Parent Resources: Credentialed teacher, homeschool parent and reading specialist Jill Sousa offers articles, teaching strategies, curriculum and guidance for parents that would like to improve their children's reading and writing.
Did you know that learning to read is a challenge for almost 40 percent of kids? The good news is that with early help, most reading problems can be prevented. The bad news is that 44 percent of parents who notice their child having trouble wait a year or more before getting help.
Fun and educational apps to help children build essential literacy skills.
Unfortunately, the older a child is, the more difficult it is to teach him or her to read. The window of opportunity closes early for most kids. If a child can't read well by the end of third grade, odds are that he or she will never catch up. And the effects of falling behind and feeling like a failure can be devastating.
Struggling Readers – Find more Reading Rockets resources, including inside the classroom video, webcasts, articles, and related research
Early identification is crucial. Please, if you suspect a problem, don't hesitate. Learn about reading difficulties, get your child assessed, find out what you can do to help your struggling reader, and don't give up!
Get the basic facts about what it takes for a young child to learn to read, best practices in teaching reading, the importance of oral language in literacy development, why so many children struggle, and more in this overview.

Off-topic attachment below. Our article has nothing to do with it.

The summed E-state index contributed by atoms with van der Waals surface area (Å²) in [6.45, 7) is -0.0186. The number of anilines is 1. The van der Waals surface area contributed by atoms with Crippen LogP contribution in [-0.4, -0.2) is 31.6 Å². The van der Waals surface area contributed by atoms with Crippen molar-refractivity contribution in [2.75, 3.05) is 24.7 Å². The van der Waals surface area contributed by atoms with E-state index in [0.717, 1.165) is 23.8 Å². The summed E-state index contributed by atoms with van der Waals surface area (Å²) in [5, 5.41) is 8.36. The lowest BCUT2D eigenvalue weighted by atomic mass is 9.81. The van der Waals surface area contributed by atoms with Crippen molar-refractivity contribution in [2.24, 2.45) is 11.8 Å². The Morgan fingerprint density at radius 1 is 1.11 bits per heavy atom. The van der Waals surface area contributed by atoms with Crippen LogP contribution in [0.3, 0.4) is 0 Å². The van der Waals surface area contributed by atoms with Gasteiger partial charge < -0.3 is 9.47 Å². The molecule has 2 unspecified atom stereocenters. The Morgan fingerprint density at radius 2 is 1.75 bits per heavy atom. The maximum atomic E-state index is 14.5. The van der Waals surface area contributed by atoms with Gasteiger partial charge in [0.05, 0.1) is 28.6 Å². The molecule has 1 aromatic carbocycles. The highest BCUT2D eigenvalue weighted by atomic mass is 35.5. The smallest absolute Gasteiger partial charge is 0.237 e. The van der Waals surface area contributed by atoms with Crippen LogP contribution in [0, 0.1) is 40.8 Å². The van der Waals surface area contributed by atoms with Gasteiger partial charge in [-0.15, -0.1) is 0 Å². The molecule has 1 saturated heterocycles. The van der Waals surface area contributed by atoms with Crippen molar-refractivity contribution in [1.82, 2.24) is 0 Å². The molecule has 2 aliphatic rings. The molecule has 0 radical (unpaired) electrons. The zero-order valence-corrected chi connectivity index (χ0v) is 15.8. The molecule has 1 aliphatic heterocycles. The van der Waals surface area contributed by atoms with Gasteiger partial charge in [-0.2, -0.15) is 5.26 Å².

Reading intervention programs play an important role in helping all students become confident, skilled readers. There are lots of programs available to schools. If you are planning to purchase an intervention program for instruction, it is important to do your homework — and get as much information as you can about a program's benefits and effectiveness. This article provides basic comparative information about a range of commercially available intervention programs.
Reading difficulties likely occur on a continuum, meaning that there is a wide range of students who experience reading difficulties. There are those students who are diagnosed with a learning disability. There is also an even larger group of students who do not have diagnoses but who need targeted reading assistance.
What should you do if you think your child is having trouble with reading? Sometimes children just need more time, but sometimes they need extra help. Trust your instincts! You know your child best. If you think there's a problem, there probably is.